8. I have an old H&R top break 9 shot .22 that I use for such things. It is a nuclear bomb on squirrels. It is more accurate than I can shoot it freehand. And I always have a soft spot for top breakers. Goes back to my childhood. A lot of the WW2 guys had them in various calibers.

  9. Most S&W’s revolvers have gotten really spendy. I think they are now basically specialty only collector items.

    The Shield, other M&P pistols, M&P-15 and 10 Sport rifles, are reasonably priced. The basic 642 and other AirWeight .38sp revolvers aren’t too badly priced. I think these firearms must now make up the majority of S&W’s sales.

    This revolver doesn’t begin to compete on a practical economic basis. The $200 Ruger Wrangler is good enough. The Heritage $125 Rough Ryder also works fine. The $200 Kel-Tex P17 is super small, lightweight, and holds 16+1. The $300 Ruger SR22 is another great lightweight competitor. The Taurus TX is yet another option. If it has to be a double action revolver, I’d seek an old NEF or H&R. My used NEF R92 (9 shot DA) was only $115.

    If someone has tons of money, this gun might make sense.

  10. While I have a “thing” for S&W “J” frames. in .38 or .357, in a .22LR I would use a Charter Arms revolver. I would put the savings into ammo. In today’s environment, my kit gun would be in a centerfire cartridge. A 3″ S&W model 60 is my current choice. Wish that a “J” frame .327 would be offered, as that can also use .32 S&W or .32 H&R rounds. .32 S&W round for small game, and the .327 for 2-legged varmints. The 3″ CA .32 H&R revolvers are a catalog item but are like unicorns in real life. Maybe some day!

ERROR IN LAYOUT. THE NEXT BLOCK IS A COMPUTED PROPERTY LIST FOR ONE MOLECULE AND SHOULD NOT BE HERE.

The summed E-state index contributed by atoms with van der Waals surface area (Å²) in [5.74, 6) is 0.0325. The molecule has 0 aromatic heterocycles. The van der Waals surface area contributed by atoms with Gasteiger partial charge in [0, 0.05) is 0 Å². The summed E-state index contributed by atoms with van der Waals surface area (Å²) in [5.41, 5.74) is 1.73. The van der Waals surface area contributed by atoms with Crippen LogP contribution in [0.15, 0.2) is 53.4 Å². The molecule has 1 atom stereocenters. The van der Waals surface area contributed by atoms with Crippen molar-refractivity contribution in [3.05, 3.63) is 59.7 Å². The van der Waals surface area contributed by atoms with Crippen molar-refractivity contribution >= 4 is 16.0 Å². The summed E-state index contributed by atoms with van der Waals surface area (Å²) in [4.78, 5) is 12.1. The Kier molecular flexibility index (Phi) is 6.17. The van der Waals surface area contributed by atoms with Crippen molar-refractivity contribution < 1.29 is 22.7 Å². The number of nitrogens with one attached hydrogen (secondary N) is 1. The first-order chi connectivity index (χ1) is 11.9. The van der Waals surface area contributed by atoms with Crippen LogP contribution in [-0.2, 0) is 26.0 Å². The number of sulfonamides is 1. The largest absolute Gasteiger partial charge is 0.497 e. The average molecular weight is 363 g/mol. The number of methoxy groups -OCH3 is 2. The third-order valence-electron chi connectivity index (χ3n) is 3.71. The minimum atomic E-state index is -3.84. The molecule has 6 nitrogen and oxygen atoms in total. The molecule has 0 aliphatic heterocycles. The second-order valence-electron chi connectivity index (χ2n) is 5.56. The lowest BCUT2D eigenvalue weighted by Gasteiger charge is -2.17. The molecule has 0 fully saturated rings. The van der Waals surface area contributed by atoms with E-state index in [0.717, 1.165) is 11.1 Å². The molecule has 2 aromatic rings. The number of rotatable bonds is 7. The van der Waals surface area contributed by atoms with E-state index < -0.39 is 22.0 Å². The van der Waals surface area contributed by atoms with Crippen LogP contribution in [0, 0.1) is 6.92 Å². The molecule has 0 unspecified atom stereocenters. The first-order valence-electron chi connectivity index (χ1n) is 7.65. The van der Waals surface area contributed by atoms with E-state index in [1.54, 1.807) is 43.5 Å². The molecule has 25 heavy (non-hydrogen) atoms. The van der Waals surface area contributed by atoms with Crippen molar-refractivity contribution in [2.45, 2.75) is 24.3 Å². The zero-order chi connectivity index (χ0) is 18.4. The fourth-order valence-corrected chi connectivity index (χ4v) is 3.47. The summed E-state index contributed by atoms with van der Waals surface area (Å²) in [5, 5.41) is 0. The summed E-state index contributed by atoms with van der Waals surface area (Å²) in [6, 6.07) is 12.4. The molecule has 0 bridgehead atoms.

11. I would like the Smith and Wesson Revolver, but I ended up buying the Charter Arms Pathfinder Target Model in a 4 inch stainless model for much less, as in around $250 and have seen them from $300 to $450 new still in both the 6 shot and 8 shot models.
    Comfortable grip and good sights. I have used mine for almost 10 years now to teach beginners and even those with more experience. A very accurate little 22lr in both single and double action. Available in 22WMR as well, several of my students have bought them after shooting mine in a class.